Last modified on 21 June 2014, at 16:59

sabre

See also: sâbre and Sâbre

EnglishEdit

Wikipedia has an article on:

Wikipedia

Alternative formsEdit

EtymologyEdit

Borrowing from French sabre, from German Säbel, from Hungarian szablya, cognate with Danish sabel, Russian сабля (sablja), Serbo-Croatian сабља.

PronunciationEdit

NounEdit

sabre (plural sabres)

  1. (UK, Canada) A light sword, sharp along the front edge, part of the back edge, and at the point.
  2. (UK, Canada, fencing) A modern fencing sword modeled after the sabre.

Usage notesEdit

This spelling has become relatively common in the United States due to the Buffalo Sabres hockey team as well as the occasional tendency to use British spellings for archaic nouns (compare theater versus theatre).

TranslationsEdit

VerbEdit

sabre (third-person singular simple present sabres, present participle sabring, simple past and past participle sabred)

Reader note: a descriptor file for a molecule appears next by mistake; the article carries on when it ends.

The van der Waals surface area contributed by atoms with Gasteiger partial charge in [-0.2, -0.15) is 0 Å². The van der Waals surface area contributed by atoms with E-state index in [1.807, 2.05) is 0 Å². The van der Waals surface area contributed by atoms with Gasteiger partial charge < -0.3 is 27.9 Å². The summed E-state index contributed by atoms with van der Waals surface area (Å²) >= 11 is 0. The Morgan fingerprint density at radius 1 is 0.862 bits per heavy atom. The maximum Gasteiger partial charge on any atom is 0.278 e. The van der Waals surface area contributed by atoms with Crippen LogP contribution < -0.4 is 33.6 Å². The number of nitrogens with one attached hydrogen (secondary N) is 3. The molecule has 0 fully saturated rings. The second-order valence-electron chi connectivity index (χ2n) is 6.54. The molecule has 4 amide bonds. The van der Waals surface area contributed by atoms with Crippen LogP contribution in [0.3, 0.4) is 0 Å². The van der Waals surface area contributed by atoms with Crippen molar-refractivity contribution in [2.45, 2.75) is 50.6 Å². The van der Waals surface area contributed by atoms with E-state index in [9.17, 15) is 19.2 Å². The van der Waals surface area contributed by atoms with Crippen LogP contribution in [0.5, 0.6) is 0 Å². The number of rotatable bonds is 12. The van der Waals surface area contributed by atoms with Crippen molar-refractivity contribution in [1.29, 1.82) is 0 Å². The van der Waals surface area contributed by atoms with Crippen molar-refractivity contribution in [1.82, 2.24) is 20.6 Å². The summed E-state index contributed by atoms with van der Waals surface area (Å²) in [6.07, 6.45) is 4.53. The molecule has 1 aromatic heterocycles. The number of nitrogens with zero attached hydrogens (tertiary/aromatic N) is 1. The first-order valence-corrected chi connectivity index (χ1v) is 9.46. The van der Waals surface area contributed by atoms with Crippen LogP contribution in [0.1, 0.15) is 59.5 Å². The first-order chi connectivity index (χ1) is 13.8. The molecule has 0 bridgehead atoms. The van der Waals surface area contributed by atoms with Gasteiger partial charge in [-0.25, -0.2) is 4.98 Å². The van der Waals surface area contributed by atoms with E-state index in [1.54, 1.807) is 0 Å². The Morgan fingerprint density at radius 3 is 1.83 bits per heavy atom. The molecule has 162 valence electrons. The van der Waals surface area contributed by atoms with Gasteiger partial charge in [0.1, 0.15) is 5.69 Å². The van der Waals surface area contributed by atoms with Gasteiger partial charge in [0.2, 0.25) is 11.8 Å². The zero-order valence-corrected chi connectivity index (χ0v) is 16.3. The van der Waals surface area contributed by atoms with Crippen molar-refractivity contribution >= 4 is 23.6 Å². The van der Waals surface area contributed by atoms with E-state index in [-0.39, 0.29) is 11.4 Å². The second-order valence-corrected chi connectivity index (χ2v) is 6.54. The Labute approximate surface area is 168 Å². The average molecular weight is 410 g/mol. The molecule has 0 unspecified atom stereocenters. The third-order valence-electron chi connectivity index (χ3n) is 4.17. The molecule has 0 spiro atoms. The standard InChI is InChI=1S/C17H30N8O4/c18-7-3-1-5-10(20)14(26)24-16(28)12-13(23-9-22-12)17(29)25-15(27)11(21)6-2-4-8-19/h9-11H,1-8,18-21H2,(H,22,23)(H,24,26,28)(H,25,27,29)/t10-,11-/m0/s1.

1. (UK, Canada, transitive) To hit or kill with a sabre.

QuotationsEdit

See alsoEdit

AnagramsEdit


AsturianEdit

NounEdit

sabre m (plural sabres)

  1. Alternative form of sable.

BasqueEdit

Alternative formsEdit

NounEdit

sabre

  1. sabre, saber

CatalanEdit

Catalan Wikipedia has an article on:

Wikipedia ca

EtymologyEdit

From French sabre, from German Säbel.

NounEdit

sabre m (plural sabres)

  1. sabre

FrenchEdit

EtymologyEdit

From German Säbel.

PronunciationEdit

NounEdit

sabre m (plural sabres)

  1. a single-edged sword
  2. the force, arms
  3. cutlassfish

AnagramsEdit

External linksEdit


PortugueseEdit

EtymologyEdit

From French sabre, from German Säbel, from Hungarian szablya.

PronunciationEdit

NounEdit

sabre m (plural sabres)

  1. sabre (military weapon)
  2. sabre (fencing weapon)

Related termsEdit